The two-overarching goals of the Global Restore Project are to compile existing data on restoration success for further analysis, and to link restoration researchers and practitioners through knowledge sharing.

Synthesis of Restoration Success

Primary Lines of Research

Compilation of existing data will focus on a few driving questions;

  1. What are the commonalities across the context-dependent disparate approaches and targets in restoration?
  2. Are there consistent similarities in restoration success that can be connected with shared practices?
  3.  How do processes of community assembly, and species identity affect the the outcomes of restoration treatments in terms of composition, structure, and function?
  4. What are the responses of scale-dependent diversity components to treatments across space and time compared to pristine and degraded sites?
  5. How can we maximize natural regeneration and ecosystem function through restoration actions?

As the project develops, these questions will expand with collaborative input from all participants.

Data Requirements

data are being collected primarily from scientific researchers and practitioners. Requirements for inclusion are as follows;

  • Centered on restoration activities in a degraded site
  • Centered on community-level restoration
  • Data includes community-level monitoring after plot or site-level restoration actions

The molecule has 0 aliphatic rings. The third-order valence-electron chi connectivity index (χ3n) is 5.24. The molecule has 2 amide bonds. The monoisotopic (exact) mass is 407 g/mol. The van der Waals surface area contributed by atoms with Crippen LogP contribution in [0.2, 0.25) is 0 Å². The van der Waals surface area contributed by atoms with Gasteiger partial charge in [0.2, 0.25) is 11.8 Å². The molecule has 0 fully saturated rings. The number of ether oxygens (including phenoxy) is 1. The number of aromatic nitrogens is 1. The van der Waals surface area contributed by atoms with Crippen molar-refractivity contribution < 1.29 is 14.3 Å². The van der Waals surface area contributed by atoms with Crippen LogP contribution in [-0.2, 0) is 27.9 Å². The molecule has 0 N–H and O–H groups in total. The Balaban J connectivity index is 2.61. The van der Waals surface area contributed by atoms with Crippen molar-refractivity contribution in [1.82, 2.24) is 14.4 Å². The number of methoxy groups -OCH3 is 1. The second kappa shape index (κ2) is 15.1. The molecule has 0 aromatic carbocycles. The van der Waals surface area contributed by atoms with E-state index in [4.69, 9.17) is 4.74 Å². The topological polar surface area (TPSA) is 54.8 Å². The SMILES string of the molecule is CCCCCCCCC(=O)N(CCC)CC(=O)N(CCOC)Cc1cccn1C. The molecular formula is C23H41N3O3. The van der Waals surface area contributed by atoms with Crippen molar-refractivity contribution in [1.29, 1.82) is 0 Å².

• Data includes some kind of control, whether it be pre-treatment or a degraded reference site
  • Data includes above-ground plant abundance or cover, post seeding or planting
  • Healthy reference site data are desired but not required
  • Measurements across time are desired but not required
  • Data on the responses of other organisms, and with response variables of other types than listed above are welcome and useful for side projects which may be started or proposed, please contact us for discussion

The GRP Network

This project has started in mid 2019, and we are actively searching out restoration practitioners. Data collection is the primary method of contribution at this stage, the role of contributors will change as we move into data analysis and interpretation.  Many restoration ecologists worldwide have joined the network and will receive regular project updates and opportunities to engage. To be added to our listserv, please go to our Connect page and fill in your contact details.

This website and the Global Arid Zone Project (GAZP) website will act as growing foundations of sharing knowledge and connecting restoration ecologists across systems globally.